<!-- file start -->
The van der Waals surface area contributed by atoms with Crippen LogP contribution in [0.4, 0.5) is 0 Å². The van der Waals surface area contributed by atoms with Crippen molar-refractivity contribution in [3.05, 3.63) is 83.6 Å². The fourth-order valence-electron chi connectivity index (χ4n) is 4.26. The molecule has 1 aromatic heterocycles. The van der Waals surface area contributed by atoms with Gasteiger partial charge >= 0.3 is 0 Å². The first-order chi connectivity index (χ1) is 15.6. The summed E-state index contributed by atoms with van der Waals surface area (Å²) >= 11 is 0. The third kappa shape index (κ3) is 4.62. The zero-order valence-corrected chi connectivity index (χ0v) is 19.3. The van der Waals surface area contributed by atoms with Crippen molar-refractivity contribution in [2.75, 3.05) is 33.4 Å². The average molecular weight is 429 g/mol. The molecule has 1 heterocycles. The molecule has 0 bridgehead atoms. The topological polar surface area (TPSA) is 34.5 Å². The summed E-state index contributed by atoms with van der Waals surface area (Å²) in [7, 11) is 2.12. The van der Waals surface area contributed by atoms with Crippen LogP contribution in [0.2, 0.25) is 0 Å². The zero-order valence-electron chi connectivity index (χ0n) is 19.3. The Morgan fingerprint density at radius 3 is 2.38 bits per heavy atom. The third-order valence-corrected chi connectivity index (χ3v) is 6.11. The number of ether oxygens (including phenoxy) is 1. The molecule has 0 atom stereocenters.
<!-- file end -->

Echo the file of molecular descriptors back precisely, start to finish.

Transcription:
The van der Waals surface area contributed by atoms with Crippen LogP contribution in [0.4, 0.5) is 0 Å². The van der Waals surface area contributed by atoms with Crippen molar-refractivity contribution in [3.05, 3.63) is 83.6 Å². The fourth-order valence-electron chi connectivity index (χ4n) is 4.26. The molecule has 1 aromatic heterocycles. The van der Waals surface area contributed by atoms with Gasteiger partial charge >= 0.3 is 0 Å². The first-order chi connectivity index (χ1) is 15.6. The summed E-state index contributed by atoms with van der Waals surface area (Å²) >= 11 is 0. The third kappa shape index (κ3) is 4.62. The zero-order valence-corrected chi connectivity index (χ0v) is 19.3. The van der Waals surface area contributed by atoms with Crippen molar-refractivity contribution in [2.75, 3.05) is 33.4 Å². The average molecular weight is 429 g/mol. The molecule has 1 heterocycles. The molecule has 0 bridgehead atoms. The topological polar surface area (TPSA) is 34.5 Å². The summed E-state index contributed by atoms with van der Waals surface area (Å²) in [7, 11) is 2.12. The van der Waals surface area contributed by atoms with Crippen LogP contribution in [0.2, 0.25) is 0 Å². The zero-order valence-electron chi connectivity index (χ0n) is 19.3. The Morgan fingerprint density at radius 3 is 2.38 bits per heavy atom. The third-order valence-corrected chi connectivity index (χ3v) is 6.11. The number of ether oxygens (including phenoxy) is 1. The molecule has 0 atom stereocenters.